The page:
DNA Exemple4-letter Alphabet

3 jumps

4 jumps

4 jumps

11 jumps

the n gram search preprocessing
The n-gram Search Preprocessing
  • Encode every record (string) into its CAS
    • Done for incidental protection anyhow for SDDS-2006
  • Encode the terminal n - gram of the searched pattern SKintoits LAS in variable V
  • Fill up the jump table T for every other n - gram in SK
    • calculate every LAS
    • for each LAS, store in T its rightmost offset with respect to the end of SK
the n gram search jump table
The n-gram Search Jump Table
  • For GF (256), every n – gram Si, i+n-1in the pattern and i = LAS (Si, i+n-1):
    • T ( i ) = the offset
    • T ( i ) = K – n + 1 otherwise
  • Remainder : LAS (0) = 255
  • T can be also hash table
    • See the paper
    • Slower to use but possibly more memory efficient
      • Probably more useful for a larger GF
ascii exemple
ASCII Exemple

Dauphine

0

7

1

7

in’’

1

V = ne’’

au’’

5

ph’’

3

Notation :

xy’’ = LAS (xy)

255

7

the n gram search processing
Calculate LAS of the current n-gram in the string

Start with the n-gram SK-n+1,K

Continue depending on jump calculus

Attempt to match V

If .true then calculate LAS of the entire current possibly matching substring

of length K and ending with the current n-gram

If .true, then resolve the possible collision

Either attempt to match all the K symbols

Or match enough of terminal n-grams or symbols to decrease the probability of collision to a very small value

The n-gram Search Processing
the n gram search processing1
Otherwise

Go to T using LAS of the n-gram

Jump by the number of symbols found in T

Update the “current” position for n-gram to attempt the match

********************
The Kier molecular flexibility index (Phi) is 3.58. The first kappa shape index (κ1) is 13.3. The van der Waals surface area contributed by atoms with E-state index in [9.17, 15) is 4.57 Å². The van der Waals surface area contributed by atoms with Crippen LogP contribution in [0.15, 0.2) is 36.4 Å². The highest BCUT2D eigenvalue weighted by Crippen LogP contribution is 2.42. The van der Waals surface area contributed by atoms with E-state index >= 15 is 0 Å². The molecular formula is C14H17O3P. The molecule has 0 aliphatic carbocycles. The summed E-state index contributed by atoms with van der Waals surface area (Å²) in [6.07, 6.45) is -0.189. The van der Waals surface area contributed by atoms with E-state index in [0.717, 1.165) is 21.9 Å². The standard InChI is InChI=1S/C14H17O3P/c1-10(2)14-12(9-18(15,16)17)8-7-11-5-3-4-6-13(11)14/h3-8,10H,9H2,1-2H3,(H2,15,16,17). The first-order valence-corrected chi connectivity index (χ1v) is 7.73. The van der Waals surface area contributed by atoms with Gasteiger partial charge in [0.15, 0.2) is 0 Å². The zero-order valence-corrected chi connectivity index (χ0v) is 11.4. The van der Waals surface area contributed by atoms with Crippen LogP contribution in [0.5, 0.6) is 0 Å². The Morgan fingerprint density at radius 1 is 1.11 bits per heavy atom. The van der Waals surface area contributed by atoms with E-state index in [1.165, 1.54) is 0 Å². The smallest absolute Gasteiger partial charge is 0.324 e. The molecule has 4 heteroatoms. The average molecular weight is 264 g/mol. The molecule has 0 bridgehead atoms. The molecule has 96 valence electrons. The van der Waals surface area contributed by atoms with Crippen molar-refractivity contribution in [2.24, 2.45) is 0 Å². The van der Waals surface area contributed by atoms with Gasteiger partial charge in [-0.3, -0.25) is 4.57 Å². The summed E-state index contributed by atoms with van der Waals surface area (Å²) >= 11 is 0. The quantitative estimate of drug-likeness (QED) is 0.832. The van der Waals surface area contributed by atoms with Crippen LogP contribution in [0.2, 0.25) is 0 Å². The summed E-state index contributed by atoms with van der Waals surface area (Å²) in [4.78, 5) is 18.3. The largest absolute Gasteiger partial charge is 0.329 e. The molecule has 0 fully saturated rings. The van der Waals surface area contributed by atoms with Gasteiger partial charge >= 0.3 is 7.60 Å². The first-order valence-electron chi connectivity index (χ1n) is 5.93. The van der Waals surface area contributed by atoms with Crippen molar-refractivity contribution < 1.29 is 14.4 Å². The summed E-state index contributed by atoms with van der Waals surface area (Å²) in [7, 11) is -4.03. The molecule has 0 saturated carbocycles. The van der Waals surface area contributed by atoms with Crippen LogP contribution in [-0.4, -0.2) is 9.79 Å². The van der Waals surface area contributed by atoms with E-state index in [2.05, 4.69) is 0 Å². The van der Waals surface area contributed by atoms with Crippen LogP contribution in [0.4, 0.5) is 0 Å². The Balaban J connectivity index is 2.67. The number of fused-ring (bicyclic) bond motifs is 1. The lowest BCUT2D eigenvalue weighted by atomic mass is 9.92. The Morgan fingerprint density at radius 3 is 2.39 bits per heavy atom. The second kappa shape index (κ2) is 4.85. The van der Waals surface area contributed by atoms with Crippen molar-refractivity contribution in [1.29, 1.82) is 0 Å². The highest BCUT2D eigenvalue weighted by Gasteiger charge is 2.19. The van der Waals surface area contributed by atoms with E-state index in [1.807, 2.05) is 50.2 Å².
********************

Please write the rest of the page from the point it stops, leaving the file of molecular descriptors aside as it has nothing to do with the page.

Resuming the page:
Re-attempt the match as above

Unless the n-gram to attempt is beyond the end of the string

The n-gram Search Processing
ascii exemple again
ASCII Exemple Again

2-grams => 5 jumps

1-gram => 6 jumps

dna exemple again
DNA Exemple Again

3 jumps

4 jumps

4 jumps

11 jumps

n grams bm
n-grams / BM
  • Average shifts with n-grams can betypicallylonger
  • Calculate an attempt & jump may be more expensive as well
    • About twice as long at first approach
    • The precise analysis remains to be done
  • Rule of thumb: If shifts are more than 2 times longer, n-grams with n > 1 or should be faster than BM.
experimental results
Experimental Results
  • Searching large data of:
    • DNA
    • Typical ASCII
    • XML Documents
  • Patterns of 6 to 500 symbols (bytes)
  • 1.8 GHZ P3 and 2.4 GHZ DualCore AMD Turion 64 Processors
results compared to bm
Results Compared to BM
  • DNA
      • Up to 72 times faster
  • Typical ASCII
      • Up to about 11 times faster
  • XML Documents
      • Up to more than 5 times faster
  • Search faster for longer pattern
    • Average shifts are longer
related work
Related Work
  • Implemented in SDDS-2006
  • Applies best to
    • longer patterns
      • where many jumps occur
    • alphabets much smaller than the size of GF used
  • Instead of shifts of size min the average, one reachesalmost min (K, 2f)per shift
    • up to almost 256 for DNA or ASCII with GF (256)
    • up to almost 64K for DNA or Unicode with GF (64K)
      • instead of 4 or 25 respectively
    • For Boyer-Moore especially
related work1
Related Work
  • In SDDS 2006 & P2P or Grid System in general
  • Wish to hide what is searched for ?
      • Use the signature only based search
        • Usually slower since linear only
conclusion
Conclusion
  • A new pattern matching algorithm
  • Uses algebraic signatures
  • Preprocesses both the pattern and the string
  • Appears particularly efficient
    • For databases
    • For longer patterns
  • Possibly faster in this context than any other algorithm known know
  • But all this are only preliminray results
future work
Future Work
  • Performance Analysis
    • Theoretical
      • Jump Length
        • Median, Average…
    • Experimental
      • Actual text
        • Non uniform symbol distribution
      • DNA
        • Actual DNA strings
future work1
Future Work
  • Variants
    • Jump Table
    • Partial Signatures of n –grams
      • Symbol pi encodes the n –gram signature up to pi-n+1…pi
        • No more XORing & Division to find this signature
        • Faster unsuccessful attempt to match
    • Approximate Match
      • Tolerating match errors
        • E.g., and at most 1 symbol
thank you for your attention

Thank You for Your Attention

witold.litwin@dauphine.fr